*prop-ositional function is true. Take “x is a man”, there is at least one*
*value of x for which this is true. That is what one means by*
saying that “There are men”, or that “Men exist”. Existence is
essentially a property of a propositional function. It means that
that propositional function is true in at least one instance. If you
*say “There are unicorns”, that will mean that “There is an x, such*

*that x is a unicorn”. That is written in phrasing which is unduly*
approximated to ordinary language, but the proper way to put it
*would be “(x is a unicorn) is possible”. We have got to have*
some idea that we do not deﬁne, and one takes the idea of

“always true”, or of “sometimes true”, as one’s undeﬁned idea
in this matter, and then you can deﬁne the other one as the
negative of that. In some ways it is better to take them both as
undeﬁned, for reasons which I shall not go into at present. It will
*be out of this notion of sometimes, which is the same as the notion*
*of possible, that we get the notion of existence. To say that*
*unicorns exist is simply to say that “(x is a unicorn) is possible”.*

It is perfectly clear that when you say “Unicorns exist”, you
are not saying anything that would apply to any unicorns there
might happen to be, because as a matter of fact there are not any,
and therefore if what you say had any application to the actual
individuals, it could not possibly be signiﬁcant unless it were
true. You can consider the proposition “Unicorns exist” and can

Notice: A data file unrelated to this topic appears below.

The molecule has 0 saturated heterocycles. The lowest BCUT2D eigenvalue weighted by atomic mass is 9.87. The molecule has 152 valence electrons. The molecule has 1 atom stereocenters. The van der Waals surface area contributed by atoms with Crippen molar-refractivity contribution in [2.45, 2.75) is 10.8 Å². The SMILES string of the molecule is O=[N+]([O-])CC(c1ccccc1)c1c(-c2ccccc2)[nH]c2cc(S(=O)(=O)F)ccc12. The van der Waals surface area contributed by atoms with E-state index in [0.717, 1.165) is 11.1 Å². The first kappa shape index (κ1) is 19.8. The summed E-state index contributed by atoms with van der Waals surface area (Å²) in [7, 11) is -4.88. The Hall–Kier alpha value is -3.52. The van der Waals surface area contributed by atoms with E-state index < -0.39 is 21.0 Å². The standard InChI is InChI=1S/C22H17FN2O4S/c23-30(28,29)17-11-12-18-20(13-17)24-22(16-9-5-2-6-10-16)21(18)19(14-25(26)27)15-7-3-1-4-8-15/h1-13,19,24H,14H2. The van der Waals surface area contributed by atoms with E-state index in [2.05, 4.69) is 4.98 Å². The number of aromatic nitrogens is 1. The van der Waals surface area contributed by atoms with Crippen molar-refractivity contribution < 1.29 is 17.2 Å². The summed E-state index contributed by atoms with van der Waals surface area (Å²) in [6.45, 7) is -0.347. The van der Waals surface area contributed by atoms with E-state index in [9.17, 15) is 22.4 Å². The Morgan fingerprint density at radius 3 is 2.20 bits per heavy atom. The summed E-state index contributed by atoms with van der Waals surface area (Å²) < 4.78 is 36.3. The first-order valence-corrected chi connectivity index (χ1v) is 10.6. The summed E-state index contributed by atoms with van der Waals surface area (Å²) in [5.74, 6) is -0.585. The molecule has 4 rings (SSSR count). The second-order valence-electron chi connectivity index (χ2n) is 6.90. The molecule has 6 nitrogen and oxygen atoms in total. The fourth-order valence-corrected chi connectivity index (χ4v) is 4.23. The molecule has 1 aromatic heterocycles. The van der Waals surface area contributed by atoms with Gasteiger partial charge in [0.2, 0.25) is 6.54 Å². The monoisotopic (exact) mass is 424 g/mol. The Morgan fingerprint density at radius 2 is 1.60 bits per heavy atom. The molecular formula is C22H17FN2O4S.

see that it is false. It is not nonsense. Of course, if the proposition
went through the general conception of the unicorn to the
individual, it could not be even signiﬁcant unless there were
unicorns. Therefore when you say “Unicorns exist”, you are not
saying anything about any individual things, and the same
applies when you say “Men exist”. If you say that “Men exist,
and Socrates is a man, therefore Socrates exists”, that is exactly
the same sort of fallacy as it would be if you said “Men are
numerous, Socrates is a man, therefore Socrates is numerous”,
because existence is a predicate of a propositional function, or
derivatively of a class. When you say of a propositional function
that it is numerous, you will mean that there are several values of
*x that will satisfy it, that there are more than one; or, if you like to*
take “numerous” in a larger sense, more than ten, more than
twenty, or whatever number you think ﬁtting. If x, y, and z all
satisfy a propositional function, you may say that that
*prop-osition is numerous, but x, y, and z severally are not numerous.*

Exactly the same applies to existence, that is to say that the actual things that there are in the world do not exist, or, at least, that is putting it too strongly, because that is utter nonsense. To say that they do not exist is strictly nonsense, but to say that they do exist is also strictly nonsense.